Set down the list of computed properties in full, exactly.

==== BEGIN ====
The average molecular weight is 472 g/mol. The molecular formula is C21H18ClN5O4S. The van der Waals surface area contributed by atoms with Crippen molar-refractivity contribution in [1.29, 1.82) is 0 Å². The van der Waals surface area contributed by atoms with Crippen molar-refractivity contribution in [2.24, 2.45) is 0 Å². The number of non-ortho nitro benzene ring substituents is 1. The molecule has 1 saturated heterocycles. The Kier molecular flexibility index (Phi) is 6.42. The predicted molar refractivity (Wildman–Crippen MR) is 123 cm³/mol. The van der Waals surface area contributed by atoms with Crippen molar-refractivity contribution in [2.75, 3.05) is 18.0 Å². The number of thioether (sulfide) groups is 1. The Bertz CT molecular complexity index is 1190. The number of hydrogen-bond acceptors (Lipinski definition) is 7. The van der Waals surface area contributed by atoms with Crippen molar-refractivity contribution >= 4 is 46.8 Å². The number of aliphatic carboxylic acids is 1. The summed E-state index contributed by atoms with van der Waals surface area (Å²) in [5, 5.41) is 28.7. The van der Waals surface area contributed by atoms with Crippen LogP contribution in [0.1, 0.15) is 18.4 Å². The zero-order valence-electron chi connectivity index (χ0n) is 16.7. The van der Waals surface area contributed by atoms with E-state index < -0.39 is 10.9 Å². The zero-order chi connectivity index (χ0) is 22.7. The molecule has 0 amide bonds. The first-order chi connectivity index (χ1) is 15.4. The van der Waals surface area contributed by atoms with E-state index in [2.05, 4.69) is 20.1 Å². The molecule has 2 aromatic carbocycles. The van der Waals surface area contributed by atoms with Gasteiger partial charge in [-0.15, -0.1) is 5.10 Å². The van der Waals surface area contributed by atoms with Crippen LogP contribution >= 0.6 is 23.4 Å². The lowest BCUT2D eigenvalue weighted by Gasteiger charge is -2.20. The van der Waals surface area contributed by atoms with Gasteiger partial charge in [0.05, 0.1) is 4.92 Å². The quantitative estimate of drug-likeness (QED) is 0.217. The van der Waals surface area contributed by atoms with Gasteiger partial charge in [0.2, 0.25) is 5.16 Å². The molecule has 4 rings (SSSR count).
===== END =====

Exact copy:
The average molecular weight is 472 g/mol. The molecular formula is C21H18ClN5O4S. The van der Waals surface area contributed by atoms with Crippen molar-refractivity contribution in [1.29, 1.82) is 0 Å². The van der Waals surface area contributed by atoms with Crippen molar-refractivity contribution in [2.24, 2.45) is 0 Å². The number of non-ortho nitro benzene ring substituents is 1. The molecule has 1 saturated heterocycles. The Kier molecular flexibility index (Phi) is 6.42. The predicted molar refractivity (Wildman–Crippen MR) is 123 cm³/mol. The van der Waals surface area contributed by atoms with Crippen molar-refractivity contribution in [2.75, 3.05) is 18.0 Å². The number of thioether (sulfide) groups is 1. The Bertz CT molecular complexity index is 1190. The number of hydrogen-bond acceptors (Lipinski definition) is 7. The van der Waals surface area contributed by atoms with Crippen molar-refractivity contribution >= 4 is 46.8 Å². The number of aliphatic carboxylic acids is 1. The summed E-state index contributed by atoms with van der Waals surface area (Å²) in [5, 5.41) is 28.7. The van der Waals surface area contributed by atoms with Crippen LogP contribution in [0.1, 0.15) is 18.4 Å². The zero-order valence-electron chi connectivity index (χ0n) is 16.7. The van der Waals surface area contributed by atoms with E-state index < -0.39 is 10.9 Å². The zero-order chi connectivity index (χ0) is 22.7. The molecule has 0 amide bonds. The first-order chi connectivity index (χ1) is 15.4. The van der Waals surface area contributed by atoms with E-state index in [2.05, 4.69) is 20.1 Å². The molecule has 2 aromatic carbocycles. The van der Waals surface area contributed by atoms with Gasteiger partial charge in [-0.15, -0.1) is 5.10 Å². The van der Waals surface area contributed by atoms with Crippen LogP contribution >= 0.6 is 23.4 Å². The lowest BCUT2D eigenvalue weighted by Gasteiger charge is -2.20. The van der Waals surface area contributed by atoms with Gasteiger partial charge in [0.05, 0.1) is 4.92 Å². The quantitative estimate of drug-likeness (QED) is 0.217. The van der Waals surface area contributed by atoms with Gasteiger partial charge in [0.2, 0.25) is 5.16 Å². The molecule has 4 rings (SSSR count).